Byline: Gala M. Pierce Daily Herald Staff Writer
About 95 percent of Batavia third- and fifth-graders meet or exceed state standards in math skills - a significant improvement since 1999, when the district first implemented Everyday Mathematics.
The nationally used program developed at the University of Chicago teaches math skills in everyday situations instead of one skill at a time, encouraging students to see the relationships between numbers through games and puzzles.
While stressing the overall program is sound, Batavia Curriculum Director Jan Wright said this week that elementary students still need help learning the basics like computational skills. In addition, low-income, minority or disabled students also score below their peers.
"We feel it has done a lot of good for students, but we need to tweak it a little," Wright said of the Everyday Math program.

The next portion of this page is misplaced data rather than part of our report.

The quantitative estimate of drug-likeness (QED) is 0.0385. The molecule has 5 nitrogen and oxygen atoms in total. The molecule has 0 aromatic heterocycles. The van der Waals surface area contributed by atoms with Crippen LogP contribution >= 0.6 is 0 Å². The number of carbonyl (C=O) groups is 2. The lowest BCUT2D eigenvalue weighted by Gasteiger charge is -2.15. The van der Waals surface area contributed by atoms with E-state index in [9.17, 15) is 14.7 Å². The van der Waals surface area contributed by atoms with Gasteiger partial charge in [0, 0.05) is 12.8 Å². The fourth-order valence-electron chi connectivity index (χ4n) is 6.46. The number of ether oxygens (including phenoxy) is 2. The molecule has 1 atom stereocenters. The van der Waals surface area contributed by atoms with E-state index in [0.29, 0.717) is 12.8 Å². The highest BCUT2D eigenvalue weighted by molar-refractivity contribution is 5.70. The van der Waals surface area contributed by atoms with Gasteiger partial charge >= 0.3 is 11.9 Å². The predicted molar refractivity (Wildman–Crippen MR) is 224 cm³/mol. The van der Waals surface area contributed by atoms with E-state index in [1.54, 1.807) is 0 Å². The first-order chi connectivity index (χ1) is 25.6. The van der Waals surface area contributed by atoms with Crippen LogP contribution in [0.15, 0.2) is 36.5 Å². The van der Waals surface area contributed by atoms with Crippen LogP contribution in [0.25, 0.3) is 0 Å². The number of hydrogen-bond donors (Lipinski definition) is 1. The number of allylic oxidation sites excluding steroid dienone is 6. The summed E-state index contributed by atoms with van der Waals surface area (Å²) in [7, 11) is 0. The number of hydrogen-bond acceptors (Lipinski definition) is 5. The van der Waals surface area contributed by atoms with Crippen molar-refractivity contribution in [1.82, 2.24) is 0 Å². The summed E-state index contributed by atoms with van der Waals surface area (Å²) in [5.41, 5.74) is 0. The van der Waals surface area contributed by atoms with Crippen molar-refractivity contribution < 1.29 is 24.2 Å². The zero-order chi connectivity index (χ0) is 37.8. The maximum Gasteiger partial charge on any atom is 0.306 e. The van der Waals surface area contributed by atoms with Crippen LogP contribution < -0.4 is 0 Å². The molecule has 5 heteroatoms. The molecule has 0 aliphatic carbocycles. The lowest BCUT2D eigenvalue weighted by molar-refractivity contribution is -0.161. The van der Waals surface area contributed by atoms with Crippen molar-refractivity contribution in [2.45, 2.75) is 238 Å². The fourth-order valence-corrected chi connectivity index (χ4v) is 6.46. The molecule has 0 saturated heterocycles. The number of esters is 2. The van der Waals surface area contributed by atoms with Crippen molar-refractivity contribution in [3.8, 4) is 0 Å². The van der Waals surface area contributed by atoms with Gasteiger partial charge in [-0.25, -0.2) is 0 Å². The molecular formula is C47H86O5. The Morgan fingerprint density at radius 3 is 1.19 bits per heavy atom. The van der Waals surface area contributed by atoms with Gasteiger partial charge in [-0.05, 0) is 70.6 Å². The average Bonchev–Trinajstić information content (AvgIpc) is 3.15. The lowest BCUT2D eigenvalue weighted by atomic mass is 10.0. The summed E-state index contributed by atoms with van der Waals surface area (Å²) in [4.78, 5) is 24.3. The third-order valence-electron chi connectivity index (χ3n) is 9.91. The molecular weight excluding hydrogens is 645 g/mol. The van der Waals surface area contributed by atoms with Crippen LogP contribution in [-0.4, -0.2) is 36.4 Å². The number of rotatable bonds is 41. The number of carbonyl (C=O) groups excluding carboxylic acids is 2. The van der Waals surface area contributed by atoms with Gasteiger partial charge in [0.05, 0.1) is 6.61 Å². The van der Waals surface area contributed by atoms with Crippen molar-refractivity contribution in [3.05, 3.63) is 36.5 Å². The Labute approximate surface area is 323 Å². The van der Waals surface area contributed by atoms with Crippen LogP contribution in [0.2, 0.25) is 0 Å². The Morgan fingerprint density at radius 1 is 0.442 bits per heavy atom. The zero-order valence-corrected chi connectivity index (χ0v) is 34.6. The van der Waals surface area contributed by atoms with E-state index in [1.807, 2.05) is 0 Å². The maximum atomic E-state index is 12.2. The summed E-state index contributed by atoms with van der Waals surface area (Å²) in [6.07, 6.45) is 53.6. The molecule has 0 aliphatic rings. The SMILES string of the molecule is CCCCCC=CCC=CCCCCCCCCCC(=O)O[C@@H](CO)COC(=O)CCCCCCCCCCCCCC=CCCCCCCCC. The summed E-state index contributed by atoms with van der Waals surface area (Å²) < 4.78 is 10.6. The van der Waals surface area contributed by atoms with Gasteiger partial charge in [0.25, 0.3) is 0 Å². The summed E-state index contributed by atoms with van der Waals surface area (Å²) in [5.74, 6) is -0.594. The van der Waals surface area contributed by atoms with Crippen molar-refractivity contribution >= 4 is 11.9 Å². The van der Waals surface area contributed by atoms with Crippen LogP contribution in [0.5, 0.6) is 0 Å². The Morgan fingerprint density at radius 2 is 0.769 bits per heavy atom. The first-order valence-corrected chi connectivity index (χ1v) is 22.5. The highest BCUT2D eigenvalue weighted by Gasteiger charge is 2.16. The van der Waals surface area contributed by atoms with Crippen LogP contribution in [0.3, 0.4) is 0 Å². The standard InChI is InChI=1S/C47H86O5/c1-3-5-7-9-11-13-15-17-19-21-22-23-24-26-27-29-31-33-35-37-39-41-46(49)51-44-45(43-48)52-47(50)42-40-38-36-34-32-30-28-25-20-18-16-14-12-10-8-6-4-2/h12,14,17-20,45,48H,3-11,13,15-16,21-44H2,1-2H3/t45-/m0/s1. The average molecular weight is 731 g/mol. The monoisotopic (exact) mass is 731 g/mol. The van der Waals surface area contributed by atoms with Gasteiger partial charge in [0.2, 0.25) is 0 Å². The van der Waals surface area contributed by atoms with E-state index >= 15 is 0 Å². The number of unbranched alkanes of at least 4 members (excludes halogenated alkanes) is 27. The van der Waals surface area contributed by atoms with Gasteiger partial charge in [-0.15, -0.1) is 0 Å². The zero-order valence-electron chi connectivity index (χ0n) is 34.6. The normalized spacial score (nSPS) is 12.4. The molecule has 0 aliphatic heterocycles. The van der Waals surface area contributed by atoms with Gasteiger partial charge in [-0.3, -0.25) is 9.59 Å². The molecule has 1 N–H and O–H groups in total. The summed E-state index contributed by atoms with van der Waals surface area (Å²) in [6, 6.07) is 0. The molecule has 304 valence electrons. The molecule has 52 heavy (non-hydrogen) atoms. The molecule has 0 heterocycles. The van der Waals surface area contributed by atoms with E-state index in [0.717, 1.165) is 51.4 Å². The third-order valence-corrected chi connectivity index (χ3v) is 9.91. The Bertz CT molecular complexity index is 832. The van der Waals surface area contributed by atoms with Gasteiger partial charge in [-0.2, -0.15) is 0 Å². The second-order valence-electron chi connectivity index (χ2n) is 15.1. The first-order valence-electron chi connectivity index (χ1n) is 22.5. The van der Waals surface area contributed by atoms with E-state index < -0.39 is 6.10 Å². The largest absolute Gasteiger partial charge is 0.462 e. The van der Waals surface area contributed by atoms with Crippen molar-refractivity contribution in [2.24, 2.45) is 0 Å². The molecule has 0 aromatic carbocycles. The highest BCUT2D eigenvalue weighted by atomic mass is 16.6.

Batavia school officials approved using Everyday Math as the primary way to teach the subject in May 1998 after testing the program for a year.
Teachers found it introduced children to concepts earlier, and it encouraged students to analyze numbers rather than just compute them.
Because the program sparked a lot of controversy with parents in St. Charles who were concerned it did not provide enough basic math skills, Batavia board members advised evaluating it periodically. St. Charles parents were eased when students' standardized scores increased.
For the past year, three teachers and Wright have assessed the math program's effectiveness at the elementary level. They examined data from the Illinois Standards Achievement Test and Measures of Academic Progress …